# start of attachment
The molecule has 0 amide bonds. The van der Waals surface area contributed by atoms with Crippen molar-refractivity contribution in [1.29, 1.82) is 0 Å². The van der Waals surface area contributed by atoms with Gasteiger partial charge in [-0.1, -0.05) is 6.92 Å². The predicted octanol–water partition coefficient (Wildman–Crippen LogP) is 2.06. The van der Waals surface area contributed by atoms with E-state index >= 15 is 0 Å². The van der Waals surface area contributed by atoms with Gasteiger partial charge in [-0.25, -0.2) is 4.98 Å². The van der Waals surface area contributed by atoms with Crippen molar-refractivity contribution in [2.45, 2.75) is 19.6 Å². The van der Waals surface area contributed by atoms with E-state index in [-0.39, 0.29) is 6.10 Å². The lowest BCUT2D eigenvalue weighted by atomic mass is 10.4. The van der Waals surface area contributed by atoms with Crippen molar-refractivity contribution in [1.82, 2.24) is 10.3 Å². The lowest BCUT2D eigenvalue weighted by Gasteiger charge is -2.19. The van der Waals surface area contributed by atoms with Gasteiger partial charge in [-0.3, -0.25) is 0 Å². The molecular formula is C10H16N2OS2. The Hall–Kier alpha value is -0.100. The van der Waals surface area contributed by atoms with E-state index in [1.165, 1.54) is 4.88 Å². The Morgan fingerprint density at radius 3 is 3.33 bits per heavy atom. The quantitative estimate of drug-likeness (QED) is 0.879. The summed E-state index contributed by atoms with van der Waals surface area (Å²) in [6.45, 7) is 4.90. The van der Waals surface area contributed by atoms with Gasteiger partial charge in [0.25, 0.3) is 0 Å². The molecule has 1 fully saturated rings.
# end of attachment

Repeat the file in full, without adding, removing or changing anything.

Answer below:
The molecule has 0 amide bonds. The van der Waals surface area contributed by atoms with Crippen molar-refractivity contribution in [1.29, 1.82) is 0 Å². The van der Waals surface area contributed by atoms with Gasteiger partial charge in [-0.1, -0.05) is 6.92 Å². The predicted octanol–water partition coefficient (Wildman–Crippen LogP) is 2.06. The van der Waals surface area contributed by atoms with E-state index >= 15 is 0 Å². The van der Waals surface area contributed by atoms with Gasteiger partial charge in [-0.25, -0.2) is 4.98 Å². The van der Waals surface area contributed by atoms with Crippen molar-refractivity contribution in [2.45, 2.75) is 19.6 Å². The van der Waals surface area contributed by atoms with E-state index in [-0.39, 0.29) is 6.10 Å². The lowest BCUT2D eigenvalue weighted by atomic mass is 10.4. The van der Waals surface area contributed by atoms with Crippen molar-refractivity contribution in [1.82, 2.24) is 10.3 Å². The lowest BCUT2D eigenvalue weighted by Gasteiger charge is -2.19. The van der Waals surface area contributed by atoms with Gasteiger partial charge in [-0.3, -0.25) is 0 Å². The molecular formula is C10H16N2OS2. The Hall–Kier alpha value is -0.100. The van der Waals surface area contributed by atoms with E-state index in [1.165, 1.54) is 4.88 Å². The Morgan fingerprint density at radius 3 is 3.33 bits per heavy atom. The quantitative estimate of drug-likeness (QED) is 0.879. The summed E-state index contributed by atoms with van der Waals surface area (Å²) in [6.45, 7) is 4.90. The van der Waals surface area contributed by atoms with Gasteiger partial charge in [0.25, 0.3) is 0 Å². The molecule has 1 fully saturated rings.